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Business deals

Top Vietnamese drugmaker DHG draws fresh Japanese investment

Removal of ownership limit opens door to even bigger stake by Taisho

Vietnam’s pharmaceutical market is attracting investment from outside the country, but drug distribution remains off-limits to foreign ownership.   © Reuters

HO CHI MINH CITY -- Taisho Pharmaceutical Holdings is poised to raise its stake in DHG Pharmaceutical for the second time since June, cementing the Japanese group's position as the second-largest shareholder in the leading Vietnamese drugmaker.

The purchase would lift the Japanese maker of energy drinks and hair loss treatments to a 32% share from 24.94%. Vietnamese wealth fund State Capital Investment Corp. ranks first, at 43.3%.

According to a filing with Vietnamese authorities, Taisho has set aside around $47.7 million for this deal, offering to buy more than 9 million shares at 120,000 dong ($5) apiece. DHG shares are trading at roughly 100,000 dong on the Ho Chi Minh City Stock Exchange.

The move was announced on the day that Vietnamese authorities approved the removal of a 49% foreign ownership limit at DHG. Taisho now has a path to an even larger stake should it choose to invest more.

Holding a 32% stake for at least six months would allow Taisho to name three directors to DHG's board.

The board, which now has seven members out of a maximum possible 11, does not oppose the acquisition, according to a letter published Monday.

DHG is Vietnam's largest domestic drugmaker in terms of revenue and market capitalization. It holds a roughly 4.9% market share, behind Pfizer of the U.S. and Britain’s GlaxoSmithKline. DHG's Major products include antibiotics, painkillers and vitamins.

DHG expects net sales to fall 1.1% in 2018 to 4 trillion dong . Pretax profit is forecast to grow 6.8%. The company targets a compound annual growth rate of 13% in sales and at least 7% in net income for the 2018-20 period.

This marks Taisho's latest investment in DHG. In July 2016, the Japanese group spent $100 million to buy a 24.44% stake, at a price of 100,000 dong per share. Taisho raised its ownership to 24.94% in June.

The state investment fund does not plan to divest from DHG in 2018. But Phuong Nguyen, an analyst at Saigon Securities Research, said removing the foreign ownership limit is one of the first steps toward divestment, as in the earlier privatization of Vietnam Dairy Products, better known as Vinamilk.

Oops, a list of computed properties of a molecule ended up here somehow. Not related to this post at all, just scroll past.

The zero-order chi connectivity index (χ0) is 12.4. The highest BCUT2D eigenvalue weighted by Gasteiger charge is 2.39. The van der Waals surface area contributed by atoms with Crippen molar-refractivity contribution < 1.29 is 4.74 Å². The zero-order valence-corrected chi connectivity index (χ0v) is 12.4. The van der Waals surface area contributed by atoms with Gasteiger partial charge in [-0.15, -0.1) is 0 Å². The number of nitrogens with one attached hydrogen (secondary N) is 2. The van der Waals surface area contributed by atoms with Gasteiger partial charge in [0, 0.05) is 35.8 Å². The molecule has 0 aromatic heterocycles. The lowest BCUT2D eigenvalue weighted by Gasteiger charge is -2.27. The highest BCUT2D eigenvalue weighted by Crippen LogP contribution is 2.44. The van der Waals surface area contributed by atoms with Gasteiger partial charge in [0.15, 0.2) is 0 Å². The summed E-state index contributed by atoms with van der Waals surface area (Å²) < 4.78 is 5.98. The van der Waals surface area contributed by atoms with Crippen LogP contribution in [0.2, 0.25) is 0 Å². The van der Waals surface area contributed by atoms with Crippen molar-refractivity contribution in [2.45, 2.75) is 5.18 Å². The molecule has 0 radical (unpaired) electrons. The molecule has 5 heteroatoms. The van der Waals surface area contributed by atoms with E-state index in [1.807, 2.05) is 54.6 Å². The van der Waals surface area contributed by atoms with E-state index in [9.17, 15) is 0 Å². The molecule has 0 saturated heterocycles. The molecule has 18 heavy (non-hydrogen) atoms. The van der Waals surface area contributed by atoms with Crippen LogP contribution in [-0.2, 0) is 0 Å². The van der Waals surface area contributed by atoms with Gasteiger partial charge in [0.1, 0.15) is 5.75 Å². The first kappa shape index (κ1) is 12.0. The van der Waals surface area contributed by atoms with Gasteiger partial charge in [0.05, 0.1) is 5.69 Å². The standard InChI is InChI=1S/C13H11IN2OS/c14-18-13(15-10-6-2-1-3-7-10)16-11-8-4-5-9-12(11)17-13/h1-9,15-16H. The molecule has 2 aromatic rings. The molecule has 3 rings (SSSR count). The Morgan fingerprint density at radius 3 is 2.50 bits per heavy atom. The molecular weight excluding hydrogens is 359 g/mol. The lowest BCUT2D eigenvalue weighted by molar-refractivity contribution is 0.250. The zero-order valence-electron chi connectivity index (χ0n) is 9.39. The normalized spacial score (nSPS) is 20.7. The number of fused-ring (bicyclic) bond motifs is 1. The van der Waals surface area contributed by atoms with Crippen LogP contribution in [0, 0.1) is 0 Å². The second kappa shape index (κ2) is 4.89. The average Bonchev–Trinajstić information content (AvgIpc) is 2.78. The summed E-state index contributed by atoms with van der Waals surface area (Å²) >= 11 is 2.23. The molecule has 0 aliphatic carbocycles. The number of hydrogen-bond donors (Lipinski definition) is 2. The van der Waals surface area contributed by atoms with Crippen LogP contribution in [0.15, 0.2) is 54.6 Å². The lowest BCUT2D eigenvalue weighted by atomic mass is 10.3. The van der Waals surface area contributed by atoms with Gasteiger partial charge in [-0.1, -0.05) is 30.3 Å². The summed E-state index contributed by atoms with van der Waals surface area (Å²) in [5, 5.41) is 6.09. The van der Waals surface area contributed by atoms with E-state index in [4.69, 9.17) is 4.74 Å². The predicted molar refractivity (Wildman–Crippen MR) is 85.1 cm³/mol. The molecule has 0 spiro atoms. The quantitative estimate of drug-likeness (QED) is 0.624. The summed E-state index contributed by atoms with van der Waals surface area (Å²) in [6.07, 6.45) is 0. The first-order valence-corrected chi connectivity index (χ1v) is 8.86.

Vietnam’s pharmaceutical market is attracting foreign investment as it expands at a double-digit pace, driven by a growing population of more than 93 million. It is forecast to surpass $7 billion by 2020, according to Business Monitor International.

Vietnam’s latest policies support domestic production and manufacturing of medicine, in order to reduce dependence on imports, which still account for more than 50% of domestic demand, especially in patented drugs.

Working with strategic partner Taisho, DHG has upgraded production of effervescent tablets, aiming to export to other countries in the region including Malaysia, Indonesia and the Philippines.

In March, the Drug Control Authority of Malaysia inspected and evaluated one of DHG's factories in Vietnam. The company awaits approval to export to the Southeast Asian country. 

DHG exports mainly herbal products to more than 10 countries, including Moldova, Ukraine, Myanmar, Russia, Mongolia, Cambodia, Nigeria, Laos, Singapore, Jordan and Sri Lanka. It expects total export revenue to reach $5 million by 2020.

Prior to DHG, Domesco Medical Import Export Joint Stock Corp. in 2016 became the first listed Vietnamese pharmaceutical company to open up to foreign investment. Abbott Laboratories is the biggest shareholder in Domesco, with a 51.69% stake following the removal of the company's foreign ownership cap.

The company owns a large distribution network with over 1,000 salespeople, 37 distribution subsidiaries and branches and more than 20,000 clients nationwide.

Vietnamese law forbids foreign investors from retailing or distributing medicine in the local market. In order to remove its foreign ownership limit, DHG has given up distribution activities with foreign partners such as MDS, a subsidiary of the Merck Group, and Thailand-based Mega Lifesciences.

(Nikkei)

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